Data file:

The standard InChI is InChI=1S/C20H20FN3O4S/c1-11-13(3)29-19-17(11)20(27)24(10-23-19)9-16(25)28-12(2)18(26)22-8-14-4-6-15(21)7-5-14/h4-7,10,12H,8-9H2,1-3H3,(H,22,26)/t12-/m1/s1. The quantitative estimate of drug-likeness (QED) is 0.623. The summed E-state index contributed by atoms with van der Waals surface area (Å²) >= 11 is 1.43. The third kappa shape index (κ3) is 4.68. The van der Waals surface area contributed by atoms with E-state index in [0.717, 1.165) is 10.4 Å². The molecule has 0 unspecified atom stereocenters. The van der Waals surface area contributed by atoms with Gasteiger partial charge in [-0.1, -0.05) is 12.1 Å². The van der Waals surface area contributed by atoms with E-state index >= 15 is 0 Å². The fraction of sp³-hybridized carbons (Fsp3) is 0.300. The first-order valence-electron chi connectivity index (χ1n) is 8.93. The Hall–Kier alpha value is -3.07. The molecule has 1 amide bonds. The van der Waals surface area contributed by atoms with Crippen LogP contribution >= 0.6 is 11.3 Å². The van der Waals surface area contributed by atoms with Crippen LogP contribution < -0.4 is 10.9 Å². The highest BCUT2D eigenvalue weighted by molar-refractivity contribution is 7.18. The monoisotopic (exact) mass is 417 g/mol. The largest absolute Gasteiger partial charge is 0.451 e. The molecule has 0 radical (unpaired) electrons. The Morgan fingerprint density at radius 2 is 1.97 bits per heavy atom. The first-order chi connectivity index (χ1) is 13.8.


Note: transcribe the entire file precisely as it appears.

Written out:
The standard InChI is InChI=1S/C20H20FN3O4S/c1-11-13(3)29-19-17(11)20(27)24(10-23-19)9-16(25)28-12(2)18(26)22-8-14-4-6-15(21)7-5-14/h4-7,10,12H,8-9H2,1-3H3,(H,22,26)/t12-/m1/s1. The quantitative estimate of drug-likeness (QED) is 0.623. The summed E-state index contributed by atoms with van der Waals surface area (Å²) >= 11 is 1.43. The third kappa shape index (κ3) is 4.68. The van der Waals surface area contributed by atoms with E-state index in [0.717, 1.165) is 10.4 Å². The molecule has 0 unspecified atom stereocenters. The van der Waals surface area contributed by atoms with Gasteiger partial charge in [-0.1, -0.05) is 12.1 Å². The van der Waals surface area contributed by atoms with E-state index >= 15 is 0 Å². The fraction of sp³-hybridized carbons (Fsp3) is 0.300. The first-order valence-electron chi connectivity index (χ1n) is 8.93. The Hall–Kier alpha value is -3.07. The molecule has 1 amide bonds. The van der Waals surface area contributed by atoms with Crippen LogP contribution >= 0.6 is 11.3 Å². The van der Waals surface area contributed by atoms with Crippen LogP contribution < -0.4 is 10.9 Å². The highest BCUT2D eigenvalue weighted by molar-refractivity contribution is 7.18. The monoisotopic (exact) mass is 417 g/mol. The largest absolute Gasteiger partial charge is 0.451 e. The molecule has 0 radical (unpaired) electrons. The Morgan fingerprint density at radius 2 is 1.97 bits per heavy atom. The first-order chi connectivity index (χ1) is 13.8.